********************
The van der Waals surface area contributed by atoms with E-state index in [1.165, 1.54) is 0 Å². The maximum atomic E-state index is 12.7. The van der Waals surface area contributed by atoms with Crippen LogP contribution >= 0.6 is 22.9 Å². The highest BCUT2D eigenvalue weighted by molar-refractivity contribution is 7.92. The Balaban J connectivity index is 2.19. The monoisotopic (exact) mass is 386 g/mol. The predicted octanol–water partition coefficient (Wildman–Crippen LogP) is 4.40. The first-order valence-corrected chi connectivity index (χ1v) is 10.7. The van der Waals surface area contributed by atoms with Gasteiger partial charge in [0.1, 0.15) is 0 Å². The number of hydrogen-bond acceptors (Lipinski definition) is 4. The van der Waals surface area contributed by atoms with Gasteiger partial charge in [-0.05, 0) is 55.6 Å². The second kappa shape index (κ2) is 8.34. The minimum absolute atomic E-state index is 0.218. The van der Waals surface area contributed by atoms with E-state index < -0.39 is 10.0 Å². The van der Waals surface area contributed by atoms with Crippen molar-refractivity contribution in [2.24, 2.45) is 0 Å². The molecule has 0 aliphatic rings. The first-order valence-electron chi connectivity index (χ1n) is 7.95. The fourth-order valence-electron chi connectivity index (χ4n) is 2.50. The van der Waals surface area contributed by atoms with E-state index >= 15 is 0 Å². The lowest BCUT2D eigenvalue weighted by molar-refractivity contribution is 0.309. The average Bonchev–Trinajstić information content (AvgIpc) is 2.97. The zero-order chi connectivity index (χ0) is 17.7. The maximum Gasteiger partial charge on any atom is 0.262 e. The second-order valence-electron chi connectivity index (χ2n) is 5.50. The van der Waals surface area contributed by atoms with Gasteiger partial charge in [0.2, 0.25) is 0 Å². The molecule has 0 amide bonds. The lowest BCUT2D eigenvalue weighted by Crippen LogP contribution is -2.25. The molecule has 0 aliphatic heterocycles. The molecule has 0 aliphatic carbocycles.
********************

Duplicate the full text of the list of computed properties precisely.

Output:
The van der Waals surface area contributed by atoms with E-state index in [1.165, 1.54) is 0 Å². The maximum atomic E-state index is 12.7. The van der Waals surface area contributed by atoms with Crippen LogP contribution >= 0.6 is 22.9 Å². The highest BCUT2D eigenvalue weighted by molar-refractivity contribution is 7.92. The Balaban J connectivity index is 2.19. The monoisotopic (exact) mass is 386 g/mol. The predicted octanol–water partition coefficient (Wildman–Crippen LogP) is 4.40. The first-order valence-corrected chi connectivity index (χ1v) is 10.7. The van der Waals surface area contributed by atoms with Gasteiger partial charge in [0.1, 0.15) is 0 Å². The number of hydrogen-bond acceptors (Lipinski definition) is 4. The van der Waals surface area contributed by atoms with Gasteiger partial charge in [-0.05, 0) is 55.6 Å². The second kappa shape index (κ2) is 8.34. The minimum absolute atomic E-state index is 0.218. The van der Waals surface area contributed by atoms with E-state index < -0.39 is 10.0 Å². The van der Waals surface area contributed by atoms with Crippen molar-refractivity contribution in [2.24, 2.45) is 0 Å². The molecule has 0 aliphatic rings. The first-order valence-electron chi connectivity index (χ1n) is 7.95. The fourth-order valence-electron chi connectivity index (χ4n) is 2.50. The van der Waals surface area contributed by atoms with E-state index >= 15 is 0 Å². The lowest BCUT2D eigenvalue weighted by molar-refractivity contribution is 0.309. The average Bonchev–Trinajstić information content (AvgIpc) is 2.97. The zero-order chi connectivity index (χ0) is 17.7. The maximum Gasteiger partial charge on any atom is 0.262 e. The second-order valence-electron chi connectivity index (χ2n) is 5.50. The van der Waals surface area contributed by atoms with Gasteiger partial charge in [0.2, 0.25) is 0 Å². The molecule has 0 amide bonds. The lowest BCUT2D eigenvalue weighted by Crippen LogP contribution is -2.25. The molecule has 0 aliphatic heterocycles. The molecule has 0 aliphatic carbocycles.